Mexican Democracy: Negotiating Too Close to the Fire

Research Fellow Michael Lettieri, who will remain in Mexico for another week, has prepared an Op-ed version of this piece and other aspects of Mexico’s disputed Presidential election.
Communications regarding the possible use of his Op-ed may contact:Michael Lettieri: 011 52 551844336 (U.S. numbers)
044 551844336 (within Mexico)
COHA Director Larry Birns: 202-215-3473

Reflections on an Unfinished Election

The pressure is truly on in Mexico, as there is still no conclusion in sight for the riskiest election since Mexico began its transition to democracy 20 years ago. This morning, the country will begin an intensive count of the ballots cast in Sunday’s presidential election, and with less than one percent now separating left-leaning PRD presidential candidate Andrés Manuel López Obrador and his ruling conservative PAN opponent Felipe Calderón, tensions are mounting. Both men have trumpeted their certain victories over the other, leaving Mexicans to wait anxiously, knowing that the two rivals are locked in a near breathless tie that may defy easy resolution and test the viability of Mexico’s political institutions.

At this point, both the PAN and the PRD apparently ardently believe that they have won the presidency and that the official results will ultimately vindicate them. However, in a country where electoral fraud is a historic reality, trust between political rivals is non-existent, and the 2006 campaign has witnessed mounting acrimony and incivility between the opposing parties, the possibility for dialogue is extremely tenuous. Yet simultaneously, the need for reconciliation and cooperation between the two camps has never been more important. All actors, including both President Fox and the Federal Electoral Institute, must work to carry out the recount under conditions of the utmost transparency in order to construct the necessary confidence among all concerned. If this is not done, there is a real possibility that Mexico could plunge towards chaos and civil strife.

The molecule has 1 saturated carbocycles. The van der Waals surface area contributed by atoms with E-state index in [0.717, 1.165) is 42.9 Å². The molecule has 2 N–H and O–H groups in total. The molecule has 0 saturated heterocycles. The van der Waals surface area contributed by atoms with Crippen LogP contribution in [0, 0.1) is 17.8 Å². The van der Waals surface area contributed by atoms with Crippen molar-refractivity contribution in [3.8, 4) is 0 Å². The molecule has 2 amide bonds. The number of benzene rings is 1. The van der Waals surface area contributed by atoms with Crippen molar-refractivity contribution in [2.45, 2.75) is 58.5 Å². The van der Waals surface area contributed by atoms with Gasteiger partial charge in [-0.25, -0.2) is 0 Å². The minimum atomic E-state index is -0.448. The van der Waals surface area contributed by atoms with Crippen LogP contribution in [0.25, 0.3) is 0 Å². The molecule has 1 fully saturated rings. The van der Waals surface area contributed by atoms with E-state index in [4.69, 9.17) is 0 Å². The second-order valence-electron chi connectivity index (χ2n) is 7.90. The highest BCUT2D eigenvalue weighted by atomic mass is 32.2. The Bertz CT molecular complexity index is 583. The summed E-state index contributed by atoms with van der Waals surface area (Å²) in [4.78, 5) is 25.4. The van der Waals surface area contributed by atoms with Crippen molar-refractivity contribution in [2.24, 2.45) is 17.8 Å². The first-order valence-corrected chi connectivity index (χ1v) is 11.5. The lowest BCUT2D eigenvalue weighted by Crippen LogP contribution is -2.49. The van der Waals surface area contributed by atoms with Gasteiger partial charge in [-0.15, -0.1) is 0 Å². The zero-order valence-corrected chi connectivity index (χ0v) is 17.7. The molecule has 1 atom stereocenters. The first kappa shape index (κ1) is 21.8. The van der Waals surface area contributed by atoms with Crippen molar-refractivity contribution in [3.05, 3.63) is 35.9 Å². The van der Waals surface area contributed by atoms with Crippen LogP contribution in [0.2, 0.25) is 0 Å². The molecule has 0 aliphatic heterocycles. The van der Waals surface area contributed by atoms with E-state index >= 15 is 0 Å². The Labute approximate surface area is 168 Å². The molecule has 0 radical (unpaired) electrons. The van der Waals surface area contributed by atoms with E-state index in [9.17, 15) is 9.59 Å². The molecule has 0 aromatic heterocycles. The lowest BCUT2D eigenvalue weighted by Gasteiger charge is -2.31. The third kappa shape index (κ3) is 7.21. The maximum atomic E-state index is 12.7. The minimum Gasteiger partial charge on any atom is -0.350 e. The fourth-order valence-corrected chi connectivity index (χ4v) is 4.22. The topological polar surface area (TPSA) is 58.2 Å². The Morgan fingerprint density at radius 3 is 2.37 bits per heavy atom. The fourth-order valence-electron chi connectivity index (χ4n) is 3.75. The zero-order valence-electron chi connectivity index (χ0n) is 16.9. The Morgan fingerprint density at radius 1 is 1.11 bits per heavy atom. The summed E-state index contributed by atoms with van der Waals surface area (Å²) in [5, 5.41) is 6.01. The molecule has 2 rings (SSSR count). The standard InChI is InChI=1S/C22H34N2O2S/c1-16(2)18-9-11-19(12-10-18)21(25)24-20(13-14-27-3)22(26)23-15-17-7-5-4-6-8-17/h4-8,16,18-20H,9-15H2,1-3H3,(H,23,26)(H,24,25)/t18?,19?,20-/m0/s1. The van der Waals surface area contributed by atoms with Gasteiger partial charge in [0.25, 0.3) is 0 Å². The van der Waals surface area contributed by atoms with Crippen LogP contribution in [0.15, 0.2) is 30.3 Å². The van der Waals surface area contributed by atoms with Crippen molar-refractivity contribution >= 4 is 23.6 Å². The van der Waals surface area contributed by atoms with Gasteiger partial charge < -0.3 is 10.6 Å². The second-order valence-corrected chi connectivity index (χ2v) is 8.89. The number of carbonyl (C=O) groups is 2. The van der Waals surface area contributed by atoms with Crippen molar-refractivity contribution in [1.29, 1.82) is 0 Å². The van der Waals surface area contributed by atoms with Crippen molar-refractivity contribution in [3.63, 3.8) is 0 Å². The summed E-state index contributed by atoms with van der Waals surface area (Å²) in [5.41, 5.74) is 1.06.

Both the PAN and the PRD were parties forged in the crucible of electoral fraud, and are willing and able to contest – through both legal and popular channels – an outcome which they view as illegitimate. The danger is clear: social mobilizations could end in unregulated violence and a legal challenge could drag on dangerously. Indeed, at this juncture the only positive exit from the current situation is a clear, institutionally and electorally validated winner, and that outcome can only be achieved with the participation of all parties. This can only be achieved by the good faith efforts of the government, the electoral authorities, as well as the PAN and the PRD.

In some regards, such a near-crisis was not impossible to foresee. While it was evident well before Sunday’s somewhat surprising result that the country would be torn between two opposing visions – Calderón’s of continuity and López Obrador’s for profound change – the closeness of the race has helped to underscore the fundamental need for reconciliation and compromise. The final preliminary tally, concluded Monday afternoon, showed that neither candidate had attained more than 37 percent of the vote, hardly a ringing endorsement of either man. Given that the legislature has split as predicted, with neither party having a distinct majority in the Chamber of the Deputies, Mexico has perhaps moved towards the “doomsday scenario” of a president lacking both legitimacy and a mandate who is forced to confront a gridlocked congress. Even if the count, which begins on Wednesday, results in an uncontested victor, Mexico must still move towards reconciliation, something both candidates have recognized – though it is far from certain whether such bitter rivals will ultimately be able to meet each other halfway.